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Lets Talk About June By: Pat Cordray

 

With all the rain in May, hopefully, we haven’t all washed away.  One benefit of the rain is June may be an extremely green month.  If your yard is anything like mine, very much the blooming jungle, this rain is causing the plants to grow by leaps and bounds.  I can’t seem to find the time when it is not raining to take the garden loppers, shears and maybe even the chainsaw to it.  It seems impossible to even start, but start I must.  

 

Where to start?  I will be cutting many plants way back; I need to be able to walk on the path in my yard.    Now that it is June, I will not be trimming my azaleas or my camellias back.  Camellias are now forming the flowers for next fall and winter and azaleas are now forming flowers for next spring.  Pulling weeds is also on the list.  Don’t waste garden space on weeds that use up valuable water without any return.  IF the rain stops, we will all have to water.  With the hotter temperatures most plants need more water.  This is especially true for azaleas and camellias and any newly planted flowers, shrubs or trees.

 

Have you seen all the new Hibiscus varieties at The Nursery?  Wow! Is just the start of what I can say about them.  They are so incredible; it looks like someone has been tie dying the flowers.  I had to have the Cherry Appaloosa hibiscus; it has the most incredible red flower with splashes of white.  I added it to my Pink Lemonade and Gold Rain hibiscus.  I have no room left for the other equally beautiful hibiscus like Space Oddity, the double flower of Time for Magic, Big Bang, Yellow Jacket and the never too old, Rumrunner.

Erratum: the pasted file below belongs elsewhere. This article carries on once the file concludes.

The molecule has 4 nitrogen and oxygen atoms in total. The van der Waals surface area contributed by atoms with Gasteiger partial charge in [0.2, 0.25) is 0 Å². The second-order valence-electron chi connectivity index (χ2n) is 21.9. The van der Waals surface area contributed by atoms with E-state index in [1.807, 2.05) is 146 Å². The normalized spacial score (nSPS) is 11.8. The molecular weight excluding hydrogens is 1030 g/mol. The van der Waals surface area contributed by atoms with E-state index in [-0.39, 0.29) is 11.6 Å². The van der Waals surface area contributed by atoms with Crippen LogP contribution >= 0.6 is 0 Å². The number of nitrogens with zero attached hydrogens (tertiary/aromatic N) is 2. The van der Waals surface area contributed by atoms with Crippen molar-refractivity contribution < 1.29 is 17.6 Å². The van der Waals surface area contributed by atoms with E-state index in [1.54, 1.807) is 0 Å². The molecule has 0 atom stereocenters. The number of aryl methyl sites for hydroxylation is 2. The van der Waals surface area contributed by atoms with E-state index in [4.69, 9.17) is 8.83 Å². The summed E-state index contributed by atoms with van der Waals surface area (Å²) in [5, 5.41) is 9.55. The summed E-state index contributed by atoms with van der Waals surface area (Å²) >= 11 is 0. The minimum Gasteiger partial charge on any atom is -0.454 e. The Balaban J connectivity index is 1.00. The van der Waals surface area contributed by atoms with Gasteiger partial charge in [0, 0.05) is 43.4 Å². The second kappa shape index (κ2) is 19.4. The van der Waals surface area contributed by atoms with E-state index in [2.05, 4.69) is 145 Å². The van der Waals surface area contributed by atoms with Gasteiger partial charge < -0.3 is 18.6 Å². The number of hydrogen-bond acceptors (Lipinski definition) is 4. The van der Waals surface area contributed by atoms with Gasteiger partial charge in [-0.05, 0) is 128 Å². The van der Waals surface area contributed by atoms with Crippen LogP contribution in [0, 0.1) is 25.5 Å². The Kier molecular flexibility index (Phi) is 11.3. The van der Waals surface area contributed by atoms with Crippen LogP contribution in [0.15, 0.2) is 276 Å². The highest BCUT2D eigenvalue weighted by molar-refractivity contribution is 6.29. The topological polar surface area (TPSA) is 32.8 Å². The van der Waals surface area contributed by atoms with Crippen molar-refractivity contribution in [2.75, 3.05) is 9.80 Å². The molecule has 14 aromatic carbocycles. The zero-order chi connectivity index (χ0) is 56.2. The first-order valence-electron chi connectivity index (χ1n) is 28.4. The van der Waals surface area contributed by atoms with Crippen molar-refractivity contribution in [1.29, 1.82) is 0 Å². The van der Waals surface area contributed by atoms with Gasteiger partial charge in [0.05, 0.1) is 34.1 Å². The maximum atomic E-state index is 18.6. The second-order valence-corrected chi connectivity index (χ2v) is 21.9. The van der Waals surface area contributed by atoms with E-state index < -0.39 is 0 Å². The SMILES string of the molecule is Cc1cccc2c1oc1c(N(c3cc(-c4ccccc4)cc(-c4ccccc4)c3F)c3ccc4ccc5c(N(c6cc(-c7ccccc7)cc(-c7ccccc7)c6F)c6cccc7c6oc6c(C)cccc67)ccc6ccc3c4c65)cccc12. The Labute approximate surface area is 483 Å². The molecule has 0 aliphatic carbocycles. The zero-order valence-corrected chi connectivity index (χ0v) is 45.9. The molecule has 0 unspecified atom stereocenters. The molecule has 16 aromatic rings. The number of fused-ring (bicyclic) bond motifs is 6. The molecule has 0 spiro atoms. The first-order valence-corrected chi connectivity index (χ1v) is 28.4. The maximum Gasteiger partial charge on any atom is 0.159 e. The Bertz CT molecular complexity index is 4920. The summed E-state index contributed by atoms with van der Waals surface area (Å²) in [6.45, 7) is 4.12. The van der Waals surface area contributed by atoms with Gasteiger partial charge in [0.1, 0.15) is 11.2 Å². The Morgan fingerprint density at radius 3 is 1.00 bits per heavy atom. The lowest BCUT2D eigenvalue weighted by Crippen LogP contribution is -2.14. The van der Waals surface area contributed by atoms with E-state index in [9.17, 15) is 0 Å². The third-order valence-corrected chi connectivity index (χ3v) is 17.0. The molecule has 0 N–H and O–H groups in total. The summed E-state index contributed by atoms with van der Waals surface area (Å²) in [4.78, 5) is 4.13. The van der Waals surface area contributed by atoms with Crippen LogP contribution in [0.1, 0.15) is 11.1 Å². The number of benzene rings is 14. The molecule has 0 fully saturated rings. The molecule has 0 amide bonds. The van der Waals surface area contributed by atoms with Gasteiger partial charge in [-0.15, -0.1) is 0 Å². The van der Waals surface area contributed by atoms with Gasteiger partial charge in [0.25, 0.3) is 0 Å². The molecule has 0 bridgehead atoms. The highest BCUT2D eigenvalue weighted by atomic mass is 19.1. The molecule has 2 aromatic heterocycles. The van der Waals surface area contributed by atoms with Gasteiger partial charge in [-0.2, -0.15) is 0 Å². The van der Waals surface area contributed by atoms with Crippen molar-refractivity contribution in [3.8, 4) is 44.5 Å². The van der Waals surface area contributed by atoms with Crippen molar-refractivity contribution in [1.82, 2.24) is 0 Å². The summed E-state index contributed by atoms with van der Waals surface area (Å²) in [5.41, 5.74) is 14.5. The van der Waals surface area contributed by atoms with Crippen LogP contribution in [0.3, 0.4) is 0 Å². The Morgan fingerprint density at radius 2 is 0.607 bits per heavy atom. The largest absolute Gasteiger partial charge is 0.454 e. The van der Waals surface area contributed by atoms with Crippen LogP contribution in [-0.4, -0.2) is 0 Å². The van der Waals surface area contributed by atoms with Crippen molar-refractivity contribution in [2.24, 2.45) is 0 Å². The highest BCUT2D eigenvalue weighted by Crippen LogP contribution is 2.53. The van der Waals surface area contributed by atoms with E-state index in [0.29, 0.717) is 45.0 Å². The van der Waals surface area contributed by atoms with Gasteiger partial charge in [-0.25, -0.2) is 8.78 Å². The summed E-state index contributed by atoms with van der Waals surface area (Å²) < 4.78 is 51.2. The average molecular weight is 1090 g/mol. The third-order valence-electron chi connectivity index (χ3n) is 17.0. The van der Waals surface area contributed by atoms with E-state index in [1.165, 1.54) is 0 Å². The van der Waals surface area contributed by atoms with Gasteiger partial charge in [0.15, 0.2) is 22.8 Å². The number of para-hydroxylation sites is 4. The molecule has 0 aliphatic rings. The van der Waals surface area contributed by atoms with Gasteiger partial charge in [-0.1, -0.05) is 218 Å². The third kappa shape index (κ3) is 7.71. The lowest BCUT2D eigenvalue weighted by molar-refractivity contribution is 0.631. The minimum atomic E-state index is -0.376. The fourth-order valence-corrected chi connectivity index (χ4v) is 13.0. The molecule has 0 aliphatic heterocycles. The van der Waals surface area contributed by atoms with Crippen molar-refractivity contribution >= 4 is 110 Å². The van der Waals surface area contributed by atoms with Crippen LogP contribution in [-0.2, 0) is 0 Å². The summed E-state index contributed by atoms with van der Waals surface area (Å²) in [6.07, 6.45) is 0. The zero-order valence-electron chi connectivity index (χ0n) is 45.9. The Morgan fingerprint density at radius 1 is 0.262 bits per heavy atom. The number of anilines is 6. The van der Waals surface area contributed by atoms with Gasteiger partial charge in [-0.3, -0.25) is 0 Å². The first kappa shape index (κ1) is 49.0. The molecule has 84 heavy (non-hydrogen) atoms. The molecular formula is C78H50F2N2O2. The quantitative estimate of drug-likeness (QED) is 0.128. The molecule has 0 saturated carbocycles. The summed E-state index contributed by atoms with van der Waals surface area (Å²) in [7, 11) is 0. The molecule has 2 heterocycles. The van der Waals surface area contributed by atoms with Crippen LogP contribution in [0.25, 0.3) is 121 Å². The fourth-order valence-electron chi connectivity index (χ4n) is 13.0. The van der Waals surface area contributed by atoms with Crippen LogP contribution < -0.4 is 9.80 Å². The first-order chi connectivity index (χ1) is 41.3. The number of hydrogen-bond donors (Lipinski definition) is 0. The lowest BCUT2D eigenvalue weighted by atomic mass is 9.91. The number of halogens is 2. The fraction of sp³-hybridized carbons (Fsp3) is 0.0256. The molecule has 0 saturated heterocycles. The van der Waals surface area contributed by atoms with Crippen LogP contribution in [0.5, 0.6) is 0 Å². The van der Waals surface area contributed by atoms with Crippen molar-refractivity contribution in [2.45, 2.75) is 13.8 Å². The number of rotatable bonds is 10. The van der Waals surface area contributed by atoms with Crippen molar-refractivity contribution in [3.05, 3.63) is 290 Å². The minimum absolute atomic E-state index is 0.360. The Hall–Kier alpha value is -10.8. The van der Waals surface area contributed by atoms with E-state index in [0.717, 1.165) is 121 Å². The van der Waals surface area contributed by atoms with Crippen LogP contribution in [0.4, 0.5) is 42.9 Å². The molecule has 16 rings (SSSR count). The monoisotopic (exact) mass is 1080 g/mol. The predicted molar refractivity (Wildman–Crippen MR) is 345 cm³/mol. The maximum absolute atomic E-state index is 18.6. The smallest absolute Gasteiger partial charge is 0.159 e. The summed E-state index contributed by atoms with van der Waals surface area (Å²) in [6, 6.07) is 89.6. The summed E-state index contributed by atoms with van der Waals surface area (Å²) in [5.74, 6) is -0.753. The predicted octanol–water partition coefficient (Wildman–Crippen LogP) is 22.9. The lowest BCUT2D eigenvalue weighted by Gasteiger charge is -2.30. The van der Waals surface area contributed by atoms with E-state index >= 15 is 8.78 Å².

With the heat of the summer starting any moment, keep watch for bad critters on your hibiscus.  Mealy bugs are cottony white bugs that congregate mostly on the stems of the hibiscus and feed on the new growth.  Aphids are tiny bugs that are black, greenish or yellowish.  Aphids

can cover the stems leaves and buds on the hibiscus.   White flies are tiny white moths that lay eggs on the underside of leaves.  White flies excrete honeydew that will cause sooty mold on the tops of the leaves.  These pests can be jet sprayed off but that seems to just be a temporary fix.  Triple Action Plus or Neem oil used in the early morning hours, seems to be a longer lasting fix.  Spray the tops and undersides of leaves every 7-10 days.  Don’t spray around or on beneficial insects.  Some will recommend products that contain imidacloprid for problems with pests on hibiscus.  This systemic insecticide product will work but the cost is that it also will kill bees and other beneficials in the garden when they feed on treated plants.  

 

Get outside your jungle awaits,

Pat